O’grady’s Little Girl
Her hair was dark and curly, floatin’ to the saddle bow,
by Alice Guerin Crist
Her laugh was frank and girlish, and her voice was sweet and low;
When I was one-and-twenty, sure my heart was in a whirl,
Ridin’ neath the blossomed gum-trees with O’Grady’s little girl.
And ah! The dear grey eyes of her all truth and purity
What a beacon-light to goodness, such a colleen’s eyes can be!
The blazed a track to Heaven for me an’ it struck me like a blow
When O’Grady left the township, just twenty years ago.
In those years I’ve grown and prospered-sure the township’s half me own-
But my heart’s been empty-aching-since she left me all alone.
Now we’ve got a “Back-to-She-Oak’ week, celebratin’ royally,
And Nora’s coming home again, to join the revelry.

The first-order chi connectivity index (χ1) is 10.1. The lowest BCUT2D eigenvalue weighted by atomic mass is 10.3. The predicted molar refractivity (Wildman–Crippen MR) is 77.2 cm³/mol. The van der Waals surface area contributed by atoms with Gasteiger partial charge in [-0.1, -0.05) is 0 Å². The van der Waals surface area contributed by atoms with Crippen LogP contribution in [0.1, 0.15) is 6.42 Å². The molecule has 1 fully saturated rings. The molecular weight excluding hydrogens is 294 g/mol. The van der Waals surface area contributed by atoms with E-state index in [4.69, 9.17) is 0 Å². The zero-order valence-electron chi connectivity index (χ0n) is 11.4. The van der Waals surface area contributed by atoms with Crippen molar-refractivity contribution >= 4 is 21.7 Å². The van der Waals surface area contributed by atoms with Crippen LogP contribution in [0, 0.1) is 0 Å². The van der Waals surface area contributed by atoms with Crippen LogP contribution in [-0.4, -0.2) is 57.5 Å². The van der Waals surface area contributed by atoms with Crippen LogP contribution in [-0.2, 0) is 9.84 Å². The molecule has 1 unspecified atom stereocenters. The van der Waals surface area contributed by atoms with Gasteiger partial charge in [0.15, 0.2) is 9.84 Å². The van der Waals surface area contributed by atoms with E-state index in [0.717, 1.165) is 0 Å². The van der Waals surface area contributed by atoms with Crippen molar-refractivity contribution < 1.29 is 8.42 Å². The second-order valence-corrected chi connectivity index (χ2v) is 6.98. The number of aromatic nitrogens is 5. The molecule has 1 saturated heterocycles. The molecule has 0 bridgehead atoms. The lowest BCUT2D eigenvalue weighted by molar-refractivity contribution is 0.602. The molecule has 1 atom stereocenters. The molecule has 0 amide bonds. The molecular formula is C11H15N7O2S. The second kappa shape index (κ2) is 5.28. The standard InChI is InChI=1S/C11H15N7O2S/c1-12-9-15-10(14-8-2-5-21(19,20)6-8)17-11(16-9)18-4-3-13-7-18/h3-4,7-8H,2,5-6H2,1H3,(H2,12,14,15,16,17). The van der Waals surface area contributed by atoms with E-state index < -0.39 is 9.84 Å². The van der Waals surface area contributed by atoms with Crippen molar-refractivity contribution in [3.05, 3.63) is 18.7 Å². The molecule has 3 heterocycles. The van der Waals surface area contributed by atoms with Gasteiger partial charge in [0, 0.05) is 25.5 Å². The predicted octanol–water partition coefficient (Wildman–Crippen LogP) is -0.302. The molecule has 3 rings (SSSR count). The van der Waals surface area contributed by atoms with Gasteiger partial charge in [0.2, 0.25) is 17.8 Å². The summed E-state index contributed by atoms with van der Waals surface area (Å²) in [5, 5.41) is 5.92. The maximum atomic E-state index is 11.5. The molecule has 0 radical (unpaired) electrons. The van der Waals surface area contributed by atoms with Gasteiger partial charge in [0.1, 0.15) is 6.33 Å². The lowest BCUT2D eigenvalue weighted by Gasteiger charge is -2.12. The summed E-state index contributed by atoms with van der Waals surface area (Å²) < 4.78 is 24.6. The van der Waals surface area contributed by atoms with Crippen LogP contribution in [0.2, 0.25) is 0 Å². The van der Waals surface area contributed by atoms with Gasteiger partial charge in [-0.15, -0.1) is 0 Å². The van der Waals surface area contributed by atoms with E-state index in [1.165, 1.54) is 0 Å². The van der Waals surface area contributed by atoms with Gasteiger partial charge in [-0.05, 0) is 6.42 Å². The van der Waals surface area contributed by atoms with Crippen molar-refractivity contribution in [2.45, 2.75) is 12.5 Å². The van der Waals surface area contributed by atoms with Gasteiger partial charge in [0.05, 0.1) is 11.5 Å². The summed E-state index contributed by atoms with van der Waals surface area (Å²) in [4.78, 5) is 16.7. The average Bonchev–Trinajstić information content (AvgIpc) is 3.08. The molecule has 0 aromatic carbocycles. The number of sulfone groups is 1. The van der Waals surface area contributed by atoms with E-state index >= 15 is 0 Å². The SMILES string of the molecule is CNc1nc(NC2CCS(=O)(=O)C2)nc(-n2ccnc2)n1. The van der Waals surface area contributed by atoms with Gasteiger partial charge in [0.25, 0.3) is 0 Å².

I’ll know her by here wild-rose face, her floatin’ curling hair,
By the neat black skirt and frilly blouse she always loved to wear,
I’ve never looked at wimmin since, but at the township ball
I’ll tell her all my faithful love-my hopes, and dreams and all.
Oh! the band is playing gaily, but alone I sit apart,
Watching all the merry dancers, with a sore and aching heart;
Gaily old friends greet each other, but my head is in a whirl,
As I watcher her twirling past me-Dan O’Grady’s little girl.
She’s grown stout-she’s got a shingle-and her skirt’s just on her knee
Sure the girl that I remember’s not the girl she used to be,
And the merry lilting music ringing out into the night,
Seems to mock my dying fancies and my dream of lost delight.
Now the band is playing softly-‘tis the waltz we used to know,
And I’ll have to ask her for it, for the sake of long ago,
But ah! The dear grey eyes of her, uplifted now to me,
And the unchanged heart beneath them, full of truth and purity.
‘Tis a woman’s heart that matters, fashions come and fashions go,
And what signifies a shingle, for a shingle sure can grow,
All my lonely years are over, I’m as happy as an earl,
Looking forward to the future with O’Grady’s little girl.